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Last Reunion

Major General Ser Tavio Archer squinted at his reflection and straightened his uniform again. The gesture was unnecessary; the black dress uniform was immaculate. Every line and crease was laser straight, every decoration was highly polished and hung perfectly from the breast, and never a speck or strand was to be found anywhere on the garment. Angled stripes of royal blue and white climbed his left sleeve from above the cuff and boasted more than nine decades of service in the Imperial Guard. At his hip, a power sword was sheathed in a scabbard of black leather, finely tooled and chased in silver and gold. The sword itself was ornate, but not overly so, and eminently functional. His trousers and boots were of the same midnight hue as his jacket, and also immaculate. Tavio scrutinised his reflection once more and grunted his approval at the state of his dress. But as his gaze travelled away from the uniform to his face, his satisfaction lessened. He had undergone juvenat treatments, but not quite as often as some of the more vain who sought eternal youth. Aging was a natural evolution of life – he would try to do it with some dignity.

Grey eyes, once bright and shining with boundless enthusiasm, had hardened to the colour of a storm-tossed sea. They remained as sharp as ever, even at his advanced age, but long years of endless war had hooded them and scored them with deep lines. His close-cropped hair was entirely silver now with only the palest hint of the red-gold of his youth. Copper freckles had browned, his mouth had tightened into a hard slash, and his ears and nose had grown overlarge. He cast his eyes down to his hands; one flecked with brown and cabled with thick blue veins, the other a master-crafted articulate prosthetic of hard shining metal. A plain ring of polished adamantium decorated his right ring finger, the only jewelry he had ever worn. Ceile had died almost twenty years ago, but Tavio would meet her again across the great veil someday, and he would do it with his ring still on.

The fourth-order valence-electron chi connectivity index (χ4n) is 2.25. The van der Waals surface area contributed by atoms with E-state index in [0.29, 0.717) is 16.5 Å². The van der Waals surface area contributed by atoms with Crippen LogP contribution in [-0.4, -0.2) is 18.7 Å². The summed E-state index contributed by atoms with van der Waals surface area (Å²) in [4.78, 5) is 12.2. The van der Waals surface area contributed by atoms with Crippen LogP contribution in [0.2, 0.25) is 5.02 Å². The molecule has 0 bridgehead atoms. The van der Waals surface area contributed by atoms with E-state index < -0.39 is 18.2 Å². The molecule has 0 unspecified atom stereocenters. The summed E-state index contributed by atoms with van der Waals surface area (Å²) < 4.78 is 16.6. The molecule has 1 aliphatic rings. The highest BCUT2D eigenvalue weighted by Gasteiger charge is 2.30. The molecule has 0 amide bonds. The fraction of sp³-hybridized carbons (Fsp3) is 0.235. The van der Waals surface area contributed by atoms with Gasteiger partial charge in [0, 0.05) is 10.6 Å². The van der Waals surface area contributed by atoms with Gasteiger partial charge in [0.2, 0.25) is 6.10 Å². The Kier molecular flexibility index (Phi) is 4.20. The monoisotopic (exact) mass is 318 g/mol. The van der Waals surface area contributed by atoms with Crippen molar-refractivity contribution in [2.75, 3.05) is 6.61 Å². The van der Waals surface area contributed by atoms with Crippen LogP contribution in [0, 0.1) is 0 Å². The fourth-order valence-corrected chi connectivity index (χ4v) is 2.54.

He inhaled deeply, slowly. As he breathed out, the slight shudder that escaped his lips was the last concession to weakness he allowed himself. As his lungs emptied, he released his consternation at growing old, his heartsickness for his departed wife, and his burgeoning fears and doubts about the future he was soon to face. With his next breath he was back firmly in control. He took his swagger stick from its place on the wall, tucked it under his arm, and gave one last nod to his reflection.

"All right, Tav. Time to retire."

* * * * *

Two weeks earlier, the surviving remnants of the Persican 511th (Artillery) Black Lance were returning home in triumph, having aided in crushing a rebellion on Thuvia in the nearby Tarquin Sector. As the Matriarch-class transport Matron of Duty ferried the weary troops and their vehicles back to Persica, they rested and recuperated, healed and scarred, and regaled each other with tales of their exploits. When the transport neared Cassia, Tavio made a request of Matron’s captain, which the woman - a Persican native - was happy to grant. For three days the Matron orbited Cassia's moon Threnody. Rotations of troops were permitted to debark and shuttle down to the cemetery world, partly just to put their feet on solid ground and stretch their legs, but mainly to give the men and women of the 511th the opportunity to visit the Wall.

Tavio descended to Threnody in his own Valkyrie. The craft was not luxuriously appointed, and in fact was nearly identical to any other Valkyrie, with the sole exception that Tavio had a more comfortable seat installed for him. He exercised the privilege of his rank simply by having the craft set aside for his personal use. The Valkyrie was given first priority and the pilot was guided to a landing pad near the Wall. As the craft descended through the atmosphere toward the moon's equator, the pilot informed Tavio that the temperature on the ground was below freezing. That was good. It meant that the cemetery world's usual grim rain would instead be a more tranquil snow.

The Valkyrie touched down in a small hurricane of smoke and snow that billowed around the shuttle in the plasma-wash, bouncing slightly on its landing gear. A relatively small expanse of ferrocrete, the landing pad was bordered on one side by a flight terminal with a squat tower. The ramp lowered and Tavio made ready to debark. "I'm going to be a while, Thatcher. Consider yourself on leave until I return."

"Aye, General. Thank you, sir," the pilot replied.

Tavio marched down the ramp and headed for the smooth stone pathway that led to the Wall. An officer came hurrying from the terminal to greet him, leading a small contingent, but he waved them away. He wanted to spend his visit in quiet solitude, without a flock of guides and honour guards following him about. The officer halted, hesitated, then saluted and slowly herded the contingent back to the terminal. Tavio returned the salute with a small sigh of relief and continued along the pathway.